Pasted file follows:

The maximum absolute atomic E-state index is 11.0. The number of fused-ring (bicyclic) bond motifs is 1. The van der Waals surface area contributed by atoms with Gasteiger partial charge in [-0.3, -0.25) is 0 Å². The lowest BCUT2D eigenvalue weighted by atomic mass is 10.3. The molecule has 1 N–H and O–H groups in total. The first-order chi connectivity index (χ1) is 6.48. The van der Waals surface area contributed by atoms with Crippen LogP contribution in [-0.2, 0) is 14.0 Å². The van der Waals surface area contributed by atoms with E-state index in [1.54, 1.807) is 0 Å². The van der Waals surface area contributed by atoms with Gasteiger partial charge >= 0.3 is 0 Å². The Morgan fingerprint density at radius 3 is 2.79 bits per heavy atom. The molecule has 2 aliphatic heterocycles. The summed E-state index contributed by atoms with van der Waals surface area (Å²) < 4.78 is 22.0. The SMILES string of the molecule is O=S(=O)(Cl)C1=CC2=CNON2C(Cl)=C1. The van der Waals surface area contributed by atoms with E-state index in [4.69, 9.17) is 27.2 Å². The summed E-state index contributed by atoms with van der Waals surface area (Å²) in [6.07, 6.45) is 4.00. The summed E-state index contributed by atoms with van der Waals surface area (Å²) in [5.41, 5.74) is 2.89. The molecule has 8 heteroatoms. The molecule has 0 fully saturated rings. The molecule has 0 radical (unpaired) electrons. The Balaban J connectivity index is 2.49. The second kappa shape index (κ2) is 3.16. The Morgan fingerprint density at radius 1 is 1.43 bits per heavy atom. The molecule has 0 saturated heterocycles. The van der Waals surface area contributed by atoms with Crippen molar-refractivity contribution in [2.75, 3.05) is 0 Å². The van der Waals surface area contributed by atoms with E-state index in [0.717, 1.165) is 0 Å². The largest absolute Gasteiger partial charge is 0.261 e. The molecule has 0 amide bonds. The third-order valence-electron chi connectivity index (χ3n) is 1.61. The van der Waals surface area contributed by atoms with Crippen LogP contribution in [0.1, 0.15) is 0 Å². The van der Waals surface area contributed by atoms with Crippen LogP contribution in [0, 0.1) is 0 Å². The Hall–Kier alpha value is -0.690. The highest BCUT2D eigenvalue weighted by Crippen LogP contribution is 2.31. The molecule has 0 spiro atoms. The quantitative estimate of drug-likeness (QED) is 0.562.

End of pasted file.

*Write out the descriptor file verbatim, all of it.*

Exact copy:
The maximum absolute atomic E-state index is 11.0. The number of fused-ring (bicyclic) bond motifs is 1. The van der Waals surface area contributed by atoms with Gasteiger partial charge in [-0.3, -0.25) is 0 Å². The lowest BCUT2D eigenvalue weighted by atomic mass is 10.3. The molecule has 1 N–H and O–H groups in total. The first-order chi connectivity index (χ1) is 6.48. The van der Waals surface area contributed by atoms with Crippen LogP contribution in [-0.2, 0) is 14.0 Å². The van der Waals surface area contributed by atoms with E-state index in [1.54, 1.807) is 0 Å². The van der Waals surface area contributed by atoms with Gasteiger partial charge >= 0.3 is 0 Å². The Morgan fingerprint density at radius 3 is 2.79 bits per heavy atom. The molecule has 2 aliphatic heterocycles. The summed E-state index contributed by atoms with van der Waals surface area (Å²) < 4.78 is 22.0. The SMILES string of the molecule is O=S(=O)(Cl)C1=CC2=CNON2C(Cl)=C1. The van der Waals surface area contributed by atoms with E-state index in [4.69, 9.17) is 27.2 Å². The summed E-state index contributed by atoms with van der Waals surface area (Å²) in [6.07, 6.45) is 4.00. The summed E-state index contributed by atoms with van der Waals surface area (Å²) in [5.41, 5.74) is 2.89. The molecule has 8 heteroatoms. The molecule has 0 fully saturated rings. The molecule has 0 radical (unpaired) electrons. The Balaban J connectivity index is 2.49. The second kappa shape index (κ2) is 3.16. The Morgan fingerprint density at radius 1 is 1.43 bits per heavy atom. The molecule has 0 saturated heterocycles. The van der Waals surface area contributed by atoms with Crippen molar-refractivity contribution in [2.75, 3.05) is 0 Å². The van der Waals surface area contributed by atoms with E-state index in [0.717, 1.165) is 0 Å². The largest absolute Gasteiger partial charge is 0.261 e. The molecule has 0 amide bonds. The third-order valence-electron chi connectivity index (χ3n) is 1.61. The van der Waals surface area contributed by atoms with Crippen LogP contribution in [0.1, 0.15) is 0 Å². The van der Waals surface area contributed by atoms with Crippen LogP contribution in [0, 0.1) is 0 Å². The Hall–Kier alpha value is -0.690. The highest BCUT2D eigenvalue weighted by Crippen LogP contribution is 2.31. The molecule has 0 spiro atoms. The quantitative estimate of drug-likeness (QED) is 0.562.